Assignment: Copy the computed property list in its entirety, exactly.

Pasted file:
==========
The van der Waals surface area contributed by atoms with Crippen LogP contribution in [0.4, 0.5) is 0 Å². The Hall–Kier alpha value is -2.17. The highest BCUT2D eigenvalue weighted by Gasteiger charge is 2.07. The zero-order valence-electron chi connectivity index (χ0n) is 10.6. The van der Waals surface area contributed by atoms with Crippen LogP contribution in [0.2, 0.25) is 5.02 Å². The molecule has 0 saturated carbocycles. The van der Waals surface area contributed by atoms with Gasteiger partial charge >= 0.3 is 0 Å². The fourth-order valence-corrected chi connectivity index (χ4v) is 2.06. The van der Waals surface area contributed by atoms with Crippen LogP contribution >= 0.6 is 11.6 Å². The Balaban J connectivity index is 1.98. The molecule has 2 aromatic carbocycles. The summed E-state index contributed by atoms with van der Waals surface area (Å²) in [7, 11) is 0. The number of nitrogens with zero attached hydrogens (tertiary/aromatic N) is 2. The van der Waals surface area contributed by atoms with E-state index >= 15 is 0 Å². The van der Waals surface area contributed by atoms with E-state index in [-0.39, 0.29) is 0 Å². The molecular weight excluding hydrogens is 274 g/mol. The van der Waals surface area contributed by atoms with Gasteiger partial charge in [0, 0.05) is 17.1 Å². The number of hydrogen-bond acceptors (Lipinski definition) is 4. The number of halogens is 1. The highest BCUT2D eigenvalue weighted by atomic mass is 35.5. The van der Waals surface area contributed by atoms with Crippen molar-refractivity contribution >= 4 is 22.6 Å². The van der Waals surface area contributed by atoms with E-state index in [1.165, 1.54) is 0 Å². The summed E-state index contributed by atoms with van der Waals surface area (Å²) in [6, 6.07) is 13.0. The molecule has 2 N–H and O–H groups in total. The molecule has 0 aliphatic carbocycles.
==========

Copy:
The van der Waals surface area contributed by atoms with Crippen LogP contribution in [0.4, 0.5) is 0 Å². The Hall–Kier alpha value is -2.17. The highest BCUT2D eigenvalue weighted by Gasteiger charge is 2.07. The zero-order valence-electron chi connectivity index (χ0n) is 10.6. The van der Waals surface area contributed by atoms with Crippen LogP contribution in [0.2, 0.25) is 5.02 Å². The molecule has 0 saturated carbocycles. The van der Waals surface area contributed by atoms with Gasteiger partial charge >= 0.3 is 0 Å². The fourth-order valence-corrected chi connectivity index (χ4v) is 2.06. The van der Waals surface area contributed by atoms with Crippen LogP contribution >= 0.6 is 11.6 Å². The Balaban J connectivity index is 1.98. The molecule has 2 aromatic carbocycles. The summed E-state index contributed by atoms with van der Waals surface area (Å²) in [7, 11) is 0. The number of nitrogens with zero attached hydrogens (tertiary/aromatic N) is 2. The van der Waals surface area contributed by atoms with E-state index >= 15 is 0 Å². The van der Waals surface area contributed by atoms with E-state index in [-0.39, 0.29) is 0 Å². The molecular weight excluding hydrogens is 274 g/mol. The van der Waals surface area contributed by atoms with Gasteiger partial charge in [0, 0.05) is 17.1 Å². The number of hydrogen-bond acceptors (Lipinski definition) is 4. The number of halogens is 1. The highest BCUT2D eigenvalue weighted by atomic mass is 35.5. The van der Waals surface area contributed by atoms with Crippen molar-refractivity contribution >= 4 is 22.6 Å². The van der Waals surface area contributed by atoms with E-state index in [1.165, 1.54) is 0 Å². The summed E-state index contributed by atoms with van der Waals surface area (Å²) in [6, 6.07) is 13.0. The molecule has 2 N–H and O–H groups in total. The molecule has 0 aliphatic carbocycles.